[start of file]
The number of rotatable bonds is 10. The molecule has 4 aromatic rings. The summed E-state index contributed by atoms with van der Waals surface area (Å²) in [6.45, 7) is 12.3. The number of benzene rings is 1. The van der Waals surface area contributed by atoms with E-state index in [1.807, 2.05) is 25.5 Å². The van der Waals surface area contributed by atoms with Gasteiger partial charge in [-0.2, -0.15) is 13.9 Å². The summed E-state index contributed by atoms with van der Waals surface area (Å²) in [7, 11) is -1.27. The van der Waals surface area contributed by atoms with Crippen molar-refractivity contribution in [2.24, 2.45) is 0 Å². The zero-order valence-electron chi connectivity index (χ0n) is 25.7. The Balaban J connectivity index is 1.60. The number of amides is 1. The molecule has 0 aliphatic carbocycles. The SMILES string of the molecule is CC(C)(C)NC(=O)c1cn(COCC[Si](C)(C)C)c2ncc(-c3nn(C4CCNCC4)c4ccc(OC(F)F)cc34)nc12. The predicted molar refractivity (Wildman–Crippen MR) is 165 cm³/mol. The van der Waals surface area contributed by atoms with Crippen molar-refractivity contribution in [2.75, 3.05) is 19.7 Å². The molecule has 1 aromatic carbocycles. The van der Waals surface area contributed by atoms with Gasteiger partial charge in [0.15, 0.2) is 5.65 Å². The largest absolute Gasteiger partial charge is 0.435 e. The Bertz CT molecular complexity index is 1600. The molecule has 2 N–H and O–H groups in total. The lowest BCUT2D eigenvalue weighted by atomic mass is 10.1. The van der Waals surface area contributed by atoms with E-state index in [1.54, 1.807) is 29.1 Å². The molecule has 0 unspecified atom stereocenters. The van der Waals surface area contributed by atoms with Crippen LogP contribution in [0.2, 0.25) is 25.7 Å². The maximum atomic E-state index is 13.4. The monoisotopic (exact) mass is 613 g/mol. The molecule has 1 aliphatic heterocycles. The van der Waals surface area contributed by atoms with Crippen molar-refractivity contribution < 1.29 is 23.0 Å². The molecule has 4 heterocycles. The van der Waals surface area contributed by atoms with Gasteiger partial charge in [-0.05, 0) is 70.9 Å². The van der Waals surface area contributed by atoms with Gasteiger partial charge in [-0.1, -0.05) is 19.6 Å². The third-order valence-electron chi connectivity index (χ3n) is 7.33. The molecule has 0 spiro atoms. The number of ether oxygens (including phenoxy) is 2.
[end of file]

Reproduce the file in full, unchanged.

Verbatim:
The number of rotatable bonds is 10. The molecule has 4 aromatic rings. The summed E-state index contributed by atoms with van der Waals surface area (Å²) in [6.45, 7) is 12.3. The number of benzene rings is 1. The van der Waals surface area contributed by atoms with E-state index in [1.807, 2.05) is 25.5 Å². The van der Waals surface area contributed by atoms with Gasteiger partial charge in [-0.2, -0.15) is 13.9 Å². The summed E-state index contributed by atoms with van der Waals surface area (Å²) in [7, 11) is -1.27. The van der Waals surface area contributed by atoms with Crippen molar-refractivity contribution in [2.24, 2.45) is 0 Å². The zero-order valence-electron chi connectivity index (χ0n) is 25.7. The Balaban J connectivity index is 1.60. The number of amides is 1. The molecule has 0 aliphatic carbocycles. The SMILES string of the molecule is CC(C)(C)NC(=O)c1cn(COCC[Si](C)(C)C)c2ncc(-c3nn(C4CCNCC4)c4ccc(OC(F)F)cc34)nc12. The predicted molar refractivity (Wildman–Crippen MR) is 165 cm³/mol. The van der Waals surface area contributed by atoms with Crippen molar-refractivity contribution in [2.75, 3.05) is 19.7 Å². The molecule has 1 aromatic carbocycles. The van der Waals surface area contributed by atoms with Gasteiger partial charge in [0.15, 0.2) is 5.65 Å². The largest absolute Gasteiger partial charge is 0.435 e. The Bertz CT molecular complexity index is 1600. The molecule has 2 N–H and O–H groups in total. The lowest BCUT2D eigenvalue weighted by atomic mass is 10.1. The van der Waals surface area contributed by atoms with E-state index in [1.54, 1.807) is 29.1 Å². The molecule has 0 unspecified atom stereocenters. The van der Waals surface area contributed by atoms with Crippen LogP contribution in [0.2, 0.25) is 25.7 Å². The maximum atomic E-state index is 13.4. The monoisotopic (exact) mass is 613 g/mol. The molecule has 1 aliphatic heterocycles. The van der Waals surface area contributed by atoms with Crippen molar-refractivity contribution < 1.29 is 23.0 Å². The molecule has 4 heterocycles. The van der Waals surface area contributed by atoms with Gasteiger partial charge in [-0.05, 0) is 70.9 Å². The van der Waals surface area contributed by atoms with Gasteiger partial charge in [-0.1, -0.05) is 19.6 Å². The third-order valence-electron chi connectivity index (χ3n) is 7.33. The molecule has 0 spiro atoms. The number of ether oxygens (including phenoxy) is 2.